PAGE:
Negotiations in the Omar Khadr case involve senior members of the Obama administration, as the White House continues to push for a plea deal and avoid a trial of Guantanamo’s youngest detainee, U.S. and Canadian sources have told the Toronto Star.
While news of the deal leaked only Thursday, hours before the Pentagon official delayed Khadr’s trial, lawyers and government officials both in Washington and Ottawa have been working behind the scenes for weeks.
One source said diplomatic notes between the countries have dealt with the possibility of Khadr serving part of his sentence in Canada.
An agreement that proposes the Toronto-born captive serve eight years on top of the eight he has already spent awaiting trial, has reportedly been approved by the Pentagon’s top Guantanamo official.
Yet there are factors that could scuttle a plea. Namely, Khadr.
The 24-year-old detainee has in the past refused offers by the prosecution if it meant pleading guilty to murder or included a sentence to be served in the U.S.
And no deal is official until it is accepted by Army Col. Patrick Parrish, the judge presiding over the Khadr case. A hearing before Parrish is now scheduled for Oct. 25 and Khadr’s Canadian lawyer, Dennis Edney and Pentagon-appointed lawyer, Lt.-Col. Jon Jackson, are meeting with Khadr this weekend.
Prime Minister Stephen Harper again rebutted claims Friday that Ottawa was involved in the negotiations.
Which is true, said Khadr’s Canadian lawyer Nathan Whitling.
But those with knowledge of the case, who spoke to the Star this week on condition of anonymity, said that behind the scenes the Prime Minister’s Office and officials with the departments of foreign affairs, justice and the Canadian embassy in Washington are unofficially part of the process.
Harper has always stated Canada will not intervene in Khadr’s Guantanamo trial — reiterating that stance even when Canada’s Supreme Court strongly suggested earlier this year that his government should.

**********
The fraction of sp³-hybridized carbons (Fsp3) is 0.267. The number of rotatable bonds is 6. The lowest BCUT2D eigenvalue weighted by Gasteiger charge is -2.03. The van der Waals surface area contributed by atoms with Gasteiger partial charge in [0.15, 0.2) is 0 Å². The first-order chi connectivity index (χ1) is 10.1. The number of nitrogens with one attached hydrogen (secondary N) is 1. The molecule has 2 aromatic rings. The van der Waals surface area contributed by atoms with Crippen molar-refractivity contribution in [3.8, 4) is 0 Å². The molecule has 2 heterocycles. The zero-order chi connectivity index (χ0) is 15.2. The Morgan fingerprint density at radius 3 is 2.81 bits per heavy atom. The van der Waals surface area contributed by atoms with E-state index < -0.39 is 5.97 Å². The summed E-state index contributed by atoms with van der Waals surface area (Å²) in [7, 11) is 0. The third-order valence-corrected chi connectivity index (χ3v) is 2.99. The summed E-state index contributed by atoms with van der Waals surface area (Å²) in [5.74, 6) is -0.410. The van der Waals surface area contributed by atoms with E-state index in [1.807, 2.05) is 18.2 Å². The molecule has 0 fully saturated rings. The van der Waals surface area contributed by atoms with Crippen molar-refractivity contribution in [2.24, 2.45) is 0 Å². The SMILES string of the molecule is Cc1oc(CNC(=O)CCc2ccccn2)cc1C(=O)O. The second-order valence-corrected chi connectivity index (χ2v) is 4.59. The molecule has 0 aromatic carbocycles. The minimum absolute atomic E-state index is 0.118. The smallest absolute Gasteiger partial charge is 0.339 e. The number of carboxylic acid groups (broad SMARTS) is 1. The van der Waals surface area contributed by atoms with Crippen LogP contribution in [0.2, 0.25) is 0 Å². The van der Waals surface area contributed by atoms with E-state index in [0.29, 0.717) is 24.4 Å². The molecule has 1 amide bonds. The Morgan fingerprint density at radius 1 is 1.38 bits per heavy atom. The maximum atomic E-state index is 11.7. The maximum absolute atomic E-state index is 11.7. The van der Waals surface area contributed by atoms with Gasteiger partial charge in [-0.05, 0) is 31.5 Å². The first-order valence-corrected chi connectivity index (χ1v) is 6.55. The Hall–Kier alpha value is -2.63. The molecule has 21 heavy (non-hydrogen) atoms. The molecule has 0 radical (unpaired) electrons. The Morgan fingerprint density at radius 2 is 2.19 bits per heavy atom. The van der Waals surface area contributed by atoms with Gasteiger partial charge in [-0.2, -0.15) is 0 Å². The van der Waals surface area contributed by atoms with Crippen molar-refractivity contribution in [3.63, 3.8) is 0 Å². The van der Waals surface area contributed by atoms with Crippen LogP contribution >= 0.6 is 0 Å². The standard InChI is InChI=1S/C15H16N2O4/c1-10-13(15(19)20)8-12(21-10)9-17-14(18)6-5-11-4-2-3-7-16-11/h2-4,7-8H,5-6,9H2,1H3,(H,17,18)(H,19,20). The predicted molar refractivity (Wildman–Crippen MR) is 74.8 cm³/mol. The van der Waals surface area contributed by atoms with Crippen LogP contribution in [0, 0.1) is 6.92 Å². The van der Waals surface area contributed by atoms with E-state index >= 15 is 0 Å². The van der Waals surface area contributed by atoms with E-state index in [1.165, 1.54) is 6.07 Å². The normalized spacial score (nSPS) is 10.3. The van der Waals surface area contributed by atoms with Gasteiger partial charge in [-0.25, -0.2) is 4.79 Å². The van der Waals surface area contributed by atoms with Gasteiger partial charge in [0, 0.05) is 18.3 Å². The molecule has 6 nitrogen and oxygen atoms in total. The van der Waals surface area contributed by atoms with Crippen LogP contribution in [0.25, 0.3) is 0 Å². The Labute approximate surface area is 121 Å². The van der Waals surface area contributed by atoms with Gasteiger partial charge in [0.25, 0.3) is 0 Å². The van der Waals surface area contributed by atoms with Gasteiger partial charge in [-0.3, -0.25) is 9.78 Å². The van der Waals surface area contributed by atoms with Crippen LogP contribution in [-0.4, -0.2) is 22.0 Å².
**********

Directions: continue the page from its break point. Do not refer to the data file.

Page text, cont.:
But that doesn’t mean Ottawa is not engaging in what the former head of the Department of Foreign Affair’s consular division described as a “nod and a wink arrangement.”
“Harper is quite correct in what he’s been saying,” Gar Pardy said in an interview Friday.
“You have to have a legal authority to put somebody in jail.”
In other words, Canada cannot consent to Khadr’s Canadian prison term until a military court in Guantanamo actually convicts and sentences him. Then, presumably Khadr could apply to come here under the International Transfer of Offenders Act, which allows Canadian citizens to serve their foreign criminal convictions at home.
Ottawa would then have to accept his request.
But would Khadr agree to a plea without a specific guarantee that Ottawa would not turn down his application?
And would Canada and the U.S. agree to the transfer if they feared Canadian courts would throw out a deal made in Guantanamo?
What does seem clear is that Washington is eager to dispense of what has often been a politically divisive case. Khadr was 15 when shot and captured in Afghanistan following a firefight with U.S. Special Forces soldiers in 2002, which means his war crimes trial would be the first modern-day prosecution of a child soldier.
The Pentagon claims he threw a grenade that killed U.S. Sgt. Christopher Speer. But Khadr is the only “enemy combatant” the Pentagon has charged with “murder in the violation of war” for allegedly killing a soldier in combat. More than 1,000 U.S. forces have been killed since 2001.
Speer’s widow, Tabitha, is expected to testify at Khadr’s sentencing, as are Special Forces members injured in the battle when Khadr was captured. In past interviews with the Star, they said they would be angered by a plea deal if it afforded Khadr a light sentence.
The Pentagon has scheduled a Thursday military flight to shuttle journalists, court observers, witnesses and lawyers to Guantanamo for what will either be a sentencing hearing, or the continuation of Khadr’s war crimes trial.
Pentagon spokesperson Maj. Tanya Bradsher sent an email to journalists saying the return date for the military flight out of Guantanamo “has not been scheduled.”